Think of “The Eternal Conflicts of the Cosmic Warrior” as a teaser one-shot, designed to give you a glimpse into a world that creator Paul Grist would like to explore in the future. Thought of along those lines, a new reader might be intrigued by what he or she sees here and wish for more. While it’s approximately a done-in-one story, the issue raises far too many questions without providing enough meat to sink your teeth into. Worse, the story opens on a complete non-sequitur gag sequence. It’s funny, but it’s three pages that drive the story nowhere.
It’s possible that, as a non-“Jack Staff” reader, I’m not meant to get it. I don’t think that’s the case, though, as Grist’s text page in the back would indicate that the Cosmic Warrior hasn’t had all that much play in the past, and functions as a bit of plot device inside of “Jack Staff” as it is.
The story has a monastery, a cosmic champion, a sword fight, and dismemberment. It has the one sole hope for humanity, and a fallen queen of heaven who appears to be the villain of the piece.
The pieces don’t have the chance to add up entirely, and a pair of ill-advised introductions don’t help any. In the end, I enjoyed the book for the vague allusions and the admitted pilot nature of the story. At least Grist told a complete story inside of one issue, even if a large portion of the backstory is maddeningly untold.
The star of the book is Grist’s art, though. He’s the mutant son of Dave Sim, combined with a touch of Mike Mignola’s sense of blacks and Jeff Smith’s ink work. The visuals are big and bold, simple yet expressive. No single page is boring. Most aren’t formally broken down into panels, using some of Eisner’s tricks to make the reader’s eyes create the panel borders for him. When it does come time for simple panel-to-panel work, Grist works out a way to make it interesting and better designed than just a simple grid. His hand lettering and imperfect word balloons add to the feel of the comic, as well as its uniqueness.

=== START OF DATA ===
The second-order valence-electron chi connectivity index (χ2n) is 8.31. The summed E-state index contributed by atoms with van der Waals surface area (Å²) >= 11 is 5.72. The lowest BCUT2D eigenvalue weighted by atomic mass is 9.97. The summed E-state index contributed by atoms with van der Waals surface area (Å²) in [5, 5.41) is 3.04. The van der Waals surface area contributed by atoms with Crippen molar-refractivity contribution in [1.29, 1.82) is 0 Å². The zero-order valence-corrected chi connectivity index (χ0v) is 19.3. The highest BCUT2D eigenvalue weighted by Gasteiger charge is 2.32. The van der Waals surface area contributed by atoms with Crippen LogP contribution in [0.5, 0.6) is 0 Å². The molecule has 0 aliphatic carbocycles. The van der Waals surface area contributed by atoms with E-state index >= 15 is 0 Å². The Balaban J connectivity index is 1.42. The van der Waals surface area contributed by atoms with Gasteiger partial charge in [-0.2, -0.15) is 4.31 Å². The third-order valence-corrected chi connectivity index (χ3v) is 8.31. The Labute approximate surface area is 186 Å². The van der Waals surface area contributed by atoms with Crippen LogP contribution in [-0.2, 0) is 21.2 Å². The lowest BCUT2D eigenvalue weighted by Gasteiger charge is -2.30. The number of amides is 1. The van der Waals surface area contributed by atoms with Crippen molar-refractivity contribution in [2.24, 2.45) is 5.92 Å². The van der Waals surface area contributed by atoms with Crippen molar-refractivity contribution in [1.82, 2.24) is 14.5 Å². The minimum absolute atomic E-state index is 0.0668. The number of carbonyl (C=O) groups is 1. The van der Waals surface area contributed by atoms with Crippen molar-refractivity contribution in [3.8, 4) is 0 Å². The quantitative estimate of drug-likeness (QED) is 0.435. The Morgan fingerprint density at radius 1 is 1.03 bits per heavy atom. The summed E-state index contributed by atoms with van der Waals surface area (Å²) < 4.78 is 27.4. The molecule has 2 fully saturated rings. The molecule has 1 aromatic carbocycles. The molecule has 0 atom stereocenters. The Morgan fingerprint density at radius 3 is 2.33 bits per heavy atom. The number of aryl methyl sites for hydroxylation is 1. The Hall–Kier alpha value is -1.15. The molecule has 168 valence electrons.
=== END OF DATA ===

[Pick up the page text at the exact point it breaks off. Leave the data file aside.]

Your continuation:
Bill Crabtree’s colors are, thankfully, simplified enough that they don’t fight for your attention with the ink lines. The color scheme is almost literal, eschewing gradients and color keys for the sake of keeping everything clear and pleasant to look at.
“The Eternal Conflicts of the Cosmic Warrior” might prove to be a great series in the future. For now, this one shot offers too much of a tease without giving the reader enough information to feel anything for these characters. It’s all so mechanical. But, then, Paul Grist’s mechanics are very sound. Grist is planning a five issue mini-series in 2010 for the character; let’s hope that gives him a chance to dig in and explain things better for us all.